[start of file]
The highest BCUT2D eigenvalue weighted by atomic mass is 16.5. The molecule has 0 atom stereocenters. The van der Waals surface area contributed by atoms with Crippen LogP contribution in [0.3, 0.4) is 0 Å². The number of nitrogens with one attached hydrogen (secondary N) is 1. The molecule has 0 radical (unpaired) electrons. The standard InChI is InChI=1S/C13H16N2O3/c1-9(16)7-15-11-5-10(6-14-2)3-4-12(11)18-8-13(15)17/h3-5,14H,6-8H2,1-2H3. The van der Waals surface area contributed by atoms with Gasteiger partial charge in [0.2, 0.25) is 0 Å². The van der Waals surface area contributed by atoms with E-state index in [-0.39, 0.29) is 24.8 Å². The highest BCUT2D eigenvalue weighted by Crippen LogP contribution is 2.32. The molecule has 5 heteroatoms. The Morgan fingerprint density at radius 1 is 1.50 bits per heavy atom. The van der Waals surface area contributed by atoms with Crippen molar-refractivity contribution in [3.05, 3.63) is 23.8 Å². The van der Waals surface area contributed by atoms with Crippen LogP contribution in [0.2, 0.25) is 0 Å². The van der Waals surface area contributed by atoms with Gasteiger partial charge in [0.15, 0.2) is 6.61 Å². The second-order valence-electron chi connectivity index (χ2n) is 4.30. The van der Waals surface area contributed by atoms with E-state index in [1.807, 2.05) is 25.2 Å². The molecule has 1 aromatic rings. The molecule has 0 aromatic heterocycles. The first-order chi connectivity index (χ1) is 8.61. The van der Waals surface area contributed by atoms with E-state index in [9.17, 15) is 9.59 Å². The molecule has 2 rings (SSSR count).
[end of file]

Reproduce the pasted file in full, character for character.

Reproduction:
The highest BCUT2D eigenvalue weighted by atomic mass is 16.5. The molecule has 0 atom stereocenters. The van der Waals surface area contributed by atoms with Crippen LogP contribution in [0.3, 0.4) is 0 Å². The number of nitrogens with one attached hydrogen (secondary N) is 1. The molecule has 0 radical (unpaired) electrons. The standard InChI is InChI=1S/C13H16N2O3/c1-9(16)7-15-11-5-10(6-14-2)3-4-12(11)18-8-13(15)17/h3-5,14H,6-8H2,1-2H3. The van der Waals surface area contributed by atoms with Gasteiger partial charge in [0.2, 0.25) is 0 Å². The van der Waals surface area contributed by atoms with E-state index in [-0.39, 0.29) is 24.8 Å². The highest BCUT2D eigenvalue weighted by Crippen LogP contribution is 2.32. The molecule has 5 heteroatoms. The Morgan fingerprint density at radius 1 is 1.50 bits per heavy atom. The van der Waals surface area contributed by atoms with Crippen molar-refractivity contribution in [3.05, 3.63) is 23.8 Å². The van der Waals surface area contributed by atoms with Crippen LogP contribution in [0.2, 0.25) is 0 Å². The van der Waals surface area contributed by atoms with Gasteiger partial charge in [0.15, 0.2) is 6.61 Å². The second-order valence-electron chi connectivity index (χ2n) is 4.30. The van der Waals surface area contributed by atoms with E-state index in [1.807, 2.05) is 25.2 Å². The molecule has 1 aromatic rings. The molecule has 0 aromatic heterocycles. The first-order chi connectivity index (χ1) is 8.61. The van der Waals surface area contributed by atoms with E-state index in [9.17, 15) is 9.59 Å². The molecule has 2 rings (SSSR count).